68 Tariq Si­jil­massi, chief ex­ec­u­tive, Crédit Agri­cole du Maroc

The Africa Report - - CONTENTS - In­ter­view by Jules Cré­tois and Stéphane Bal­long for Je­une Afrique

Cap­i­tal­is­ing on its strong re­sults, state-owned Moroc­can bank Crédit Agri­cole du Maroc is pre­par­ing to go public and ex­pand into Africa

Tarik Si­jil­massi looks re­laxed and poised as he sits down ready to an­swer ques­tions , but he makes it clear that he will not talk about pol­i­tics. Hav­ing worked in bank­ing for the past 30 years, the chief ex­ec­u­tive of Crédit Agri­cole du Maroc ( CAM) and HEC busi­ness school grad­u­ate has be­come a ma­jor fig­ure in the coun­try’s eco­nomic life. Known to close friends as ‘Se­jil’, he was born in Rabat and works in the heart of the city, which has not ham­pered his un­der­stand­ing of the prob­lems of the bank’s largely ru­ral clien­tele. To day, t he banki ng g roup – which is 75% state-owned, with 15% held by in­sur­ers Mam­daMCMA and 10% by the Caisse de Dépôt et de Ges­tion – is do­ing well. Cap­i­tal­is­ing on its pos­i­tive re­sults, CAM, one of the main fun­ders of the Plan Maroc Vert launched in 2008, is set­ting out its new am­bi­tions to ex­pand its op­er­a­tions to sub-sa­ha­ran Africa and share its ex­per­tise there. Your group used to make losses, but it has grad­u­ally be­come prof­itable, as your 2016 and first quar­ter 2017 re­sults show. How did you get things back on an even keel? TARIQ SI­JIL­MASSI: When I took over the reins of the com­pany in 2003, our branches in the ru­ral ar­eas were mainly fo­cused on their public ser­vice mis­sion, and this had a neg­a­tive im­pact on the bank’s prof­itabil­ity. To­day, thanks to a mul­ti­chan­nel bank­ing model, the prof­itabil­ity ra­tio in th­ese ar­eas is higher than that of the big cities, where we are com­pet­ing with other banks. Ba­si­cally, we have fo­cused our ac­tiv­i­ties based on our clients’ pro­files. We of­fer mi­cro­cre­d­its to small farm­ers through the Ardi Foun­da­tion, while the ser­vices of our meso-credit sub­sidiary Tamwil El Fel­lah, which we man­age in part­ner­ship with the state, go to­wards medium-sized farm­ers who are not el­i­gi­ble for tra­di­tional bank fi­nanc­ing. Lastly, we of­fer agribusi­ness fi­nanc­ing, and with that we can say a real revo­lu­tion has oc­curred. For some years now, we’ve had only one client, and one with a high risk pro­file. But now farm­ers have be­come an in­ter­est­ing group for tra­di­tional banks. We are try­ing to main­tain a bal­ance be­tween th­ese dif­fer­ent tar­gets, which helps us to main­tain a com­fort­able fi­nan­cial sit­u­a­tion.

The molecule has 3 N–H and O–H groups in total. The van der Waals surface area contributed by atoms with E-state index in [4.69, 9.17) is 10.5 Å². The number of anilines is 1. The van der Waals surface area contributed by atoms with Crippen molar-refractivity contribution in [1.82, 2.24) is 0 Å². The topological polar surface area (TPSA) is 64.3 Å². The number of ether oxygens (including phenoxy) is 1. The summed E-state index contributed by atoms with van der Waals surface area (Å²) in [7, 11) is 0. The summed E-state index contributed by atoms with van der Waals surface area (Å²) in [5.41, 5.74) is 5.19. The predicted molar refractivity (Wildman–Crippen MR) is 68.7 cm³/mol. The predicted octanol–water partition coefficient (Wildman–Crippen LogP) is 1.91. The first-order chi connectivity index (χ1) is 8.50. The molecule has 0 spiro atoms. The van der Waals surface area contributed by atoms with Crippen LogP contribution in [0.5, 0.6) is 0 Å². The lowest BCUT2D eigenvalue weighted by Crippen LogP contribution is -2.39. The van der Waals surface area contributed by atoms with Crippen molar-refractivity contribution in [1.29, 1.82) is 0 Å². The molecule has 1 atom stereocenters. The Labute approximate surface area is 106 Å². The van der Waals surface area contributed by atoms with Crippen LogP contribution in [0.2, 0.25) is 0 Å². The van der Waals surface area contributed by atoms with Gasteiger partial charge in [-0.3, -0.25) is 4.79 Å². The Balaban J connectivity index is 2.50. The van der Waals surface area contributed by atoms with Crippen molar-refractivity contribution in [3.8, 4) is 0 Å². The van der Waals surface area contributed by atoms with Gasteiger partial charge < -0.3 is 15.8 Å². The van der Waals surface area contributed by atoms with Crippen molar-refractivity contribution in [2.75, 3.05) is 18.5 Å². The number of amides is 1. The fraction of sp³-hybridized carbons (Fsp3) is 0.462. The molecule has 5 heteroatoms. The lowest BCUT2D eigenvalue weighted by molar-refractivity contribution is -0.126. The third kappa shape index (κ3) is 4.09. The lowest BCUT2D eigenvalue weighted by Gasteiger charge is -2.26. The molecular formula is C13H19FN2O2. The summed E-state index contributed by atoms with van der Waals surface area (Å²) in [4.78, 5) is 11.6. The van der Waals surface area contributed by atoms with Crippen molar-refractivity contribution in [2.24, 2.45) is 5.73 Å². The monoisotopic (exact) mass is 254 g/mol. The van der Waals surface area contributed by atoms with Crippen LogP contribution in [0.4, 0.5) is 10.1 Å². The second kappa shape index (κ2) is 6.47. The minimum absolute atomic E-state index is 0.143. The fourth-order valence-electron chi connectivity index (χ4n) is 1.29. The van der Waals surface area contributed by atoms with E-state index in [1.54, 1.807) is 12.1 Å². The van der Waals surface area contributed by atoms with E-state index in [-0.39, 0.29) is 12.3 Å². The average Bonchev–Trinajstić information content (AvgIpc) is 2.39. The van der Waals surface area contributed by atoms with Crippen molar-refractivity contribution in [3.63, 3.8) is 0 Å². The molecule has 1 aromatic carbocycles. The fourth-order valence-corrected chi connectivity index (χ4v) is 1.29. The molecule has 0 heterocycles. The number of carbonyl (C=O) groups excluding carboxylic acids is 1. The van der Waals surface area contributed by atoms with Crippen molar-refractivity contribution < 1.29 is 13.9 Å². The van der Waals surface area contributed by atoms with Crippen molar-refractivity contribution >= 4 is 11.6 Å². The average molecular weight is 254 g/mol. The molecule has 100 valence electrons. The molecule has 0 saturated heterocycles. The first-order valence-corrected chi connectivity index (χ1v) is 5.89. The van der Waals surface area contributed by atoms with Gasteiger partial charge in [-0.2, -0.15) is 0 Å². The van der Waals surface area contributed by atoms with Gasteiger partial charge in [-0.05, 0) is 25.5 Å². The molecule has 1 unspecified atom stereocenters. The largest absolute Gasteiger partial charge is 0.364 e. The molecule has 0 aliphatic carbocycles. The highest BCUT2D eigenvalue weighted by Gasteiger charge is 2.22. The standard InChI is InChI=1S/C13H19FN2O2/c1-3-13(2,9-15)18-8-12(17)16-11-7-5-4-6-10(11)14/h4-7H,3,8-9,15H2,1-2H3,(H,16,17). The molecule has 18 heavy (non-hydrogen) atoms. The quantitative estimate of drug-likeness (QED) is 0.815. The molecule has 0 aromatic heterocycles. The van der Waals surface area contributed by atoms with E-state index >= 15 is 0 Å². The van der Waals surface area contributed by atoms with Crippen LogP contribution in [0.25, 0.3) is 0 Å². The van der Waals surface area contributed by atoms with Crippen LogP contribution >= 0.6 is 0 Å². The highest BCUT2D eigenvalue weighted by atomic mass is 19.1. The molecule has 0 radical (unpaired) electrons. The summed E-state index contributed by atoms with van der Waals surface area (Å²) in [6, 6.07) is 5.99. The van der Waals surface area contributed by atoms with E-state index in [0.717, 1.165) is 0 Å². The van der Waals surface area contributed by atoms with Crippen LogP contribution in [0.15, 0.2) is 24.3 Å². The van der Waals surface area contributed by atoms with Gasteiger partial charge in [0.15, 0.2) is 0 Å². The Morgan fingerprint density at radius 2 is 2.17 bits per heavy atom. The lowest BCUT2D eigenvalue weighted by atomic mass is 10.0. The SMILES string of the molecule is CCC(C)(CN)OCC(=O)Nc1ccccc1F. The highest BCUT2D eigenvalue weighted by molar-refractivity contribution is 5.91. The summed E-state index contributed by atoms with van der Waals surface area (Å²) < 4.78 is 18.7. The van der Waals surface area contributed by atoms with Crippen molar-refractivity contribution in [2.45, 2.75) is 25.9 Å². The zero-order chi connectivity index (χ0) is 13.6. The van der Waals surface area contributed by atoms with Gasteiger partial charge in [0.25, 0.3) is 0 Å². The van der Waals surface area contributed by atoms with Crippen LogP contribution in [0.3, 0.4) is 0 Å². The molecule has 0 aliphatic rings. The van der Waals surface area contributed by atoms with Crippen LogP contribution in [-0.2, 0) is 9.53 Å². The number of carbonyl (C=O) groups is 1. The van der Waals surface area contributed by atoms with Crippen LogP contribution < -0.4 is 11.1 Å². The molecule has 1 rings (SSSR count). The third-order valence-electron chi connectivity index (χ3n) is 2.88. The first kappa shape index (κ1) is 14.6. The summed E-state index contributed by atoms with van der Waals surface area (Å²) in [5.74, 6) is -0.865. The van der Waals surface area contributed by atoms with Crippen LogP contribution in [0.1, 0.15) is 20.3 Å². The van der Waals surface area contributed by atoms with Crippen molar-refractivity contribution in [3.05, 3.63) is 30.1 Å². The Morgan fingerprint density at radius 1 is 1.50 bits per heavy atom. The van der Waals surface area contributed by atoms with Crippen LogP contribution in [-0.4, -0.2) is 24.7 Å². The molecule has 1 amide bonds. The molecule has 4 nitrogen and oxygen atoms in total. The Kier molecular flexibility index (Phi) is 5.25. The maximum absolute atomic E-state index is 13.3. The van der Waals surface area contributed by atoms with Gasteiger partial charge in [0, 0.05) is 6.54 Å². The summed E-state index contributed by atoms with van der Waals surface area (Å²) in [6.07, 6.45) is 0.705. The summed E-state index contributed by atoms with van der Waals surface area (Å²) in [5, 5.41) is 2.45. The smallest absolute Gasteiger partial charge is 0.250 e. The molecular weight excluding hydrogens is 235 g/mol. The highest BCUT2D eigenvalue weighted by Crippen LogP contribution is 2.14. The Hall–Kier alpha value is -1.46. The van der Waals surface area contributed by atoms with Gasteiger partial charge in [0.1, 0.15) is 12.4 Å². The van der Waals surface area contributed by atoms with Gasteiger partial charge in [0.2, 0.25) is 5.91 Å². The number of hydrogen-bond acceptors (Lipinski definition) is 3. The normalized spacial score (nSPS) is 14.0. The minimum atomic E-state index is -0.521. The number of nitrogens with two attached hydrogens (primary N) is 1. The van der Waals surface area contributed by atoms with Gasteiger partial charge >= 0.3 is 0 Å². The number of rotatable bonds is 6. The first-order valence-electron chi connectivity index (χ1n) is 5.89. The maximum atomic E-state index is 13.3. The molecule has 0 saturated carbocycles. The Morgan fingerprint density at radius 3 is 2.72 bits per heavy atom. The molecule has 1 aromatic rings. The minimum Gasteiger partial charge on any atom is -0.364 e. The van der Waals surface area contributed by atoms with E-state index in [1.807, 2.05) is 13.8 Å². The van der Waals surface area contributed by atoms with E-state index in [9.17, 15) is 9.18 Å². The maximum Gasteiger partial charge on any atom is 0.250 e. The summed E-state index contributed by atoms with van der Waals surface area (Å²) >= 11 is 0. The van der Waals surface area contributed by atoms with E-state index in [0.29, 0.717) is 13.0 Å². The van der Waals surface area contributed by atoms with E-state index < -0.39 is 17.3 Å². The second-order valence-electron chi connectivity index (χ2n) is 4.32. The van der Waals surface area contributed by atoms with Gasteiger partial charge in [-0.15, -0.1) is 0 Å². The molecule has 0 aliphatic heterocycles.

You have been crit­i­cised for pro­vid­ing only a few in­sur­ance prod­ucts. Are you sat­is­fied with your part­ner­ship with the in­surer Mamda? Mamda and CAM feed off each other. For ex­am­ple, we send them clients for drought in­sur­ance. But I think that nei­ther of us is to­tally happy with our level of co­op­er­a­tion. We want more be­cause we see that there is huge po­ten­tial. How­ever, when Morocco is go­ing through dif­fi­cult times, the joint ac­tion taken by Mamda and CAM, against the back­drop of the pro­vi­sions made by the Plan Maroc Vert, help to avoid any dis­as­ters. As a re­sult, dur­ing

the last drought, Mamda paid out D1bn ($106.4m), the state launched a global pro­gramme worth D5bn and CAM put in place ap­prox­i­mately D1.5bn of spe­cial fi­nanc­ing for the plant­ing of late crops. This shows that work­ing to­gether bears fruit.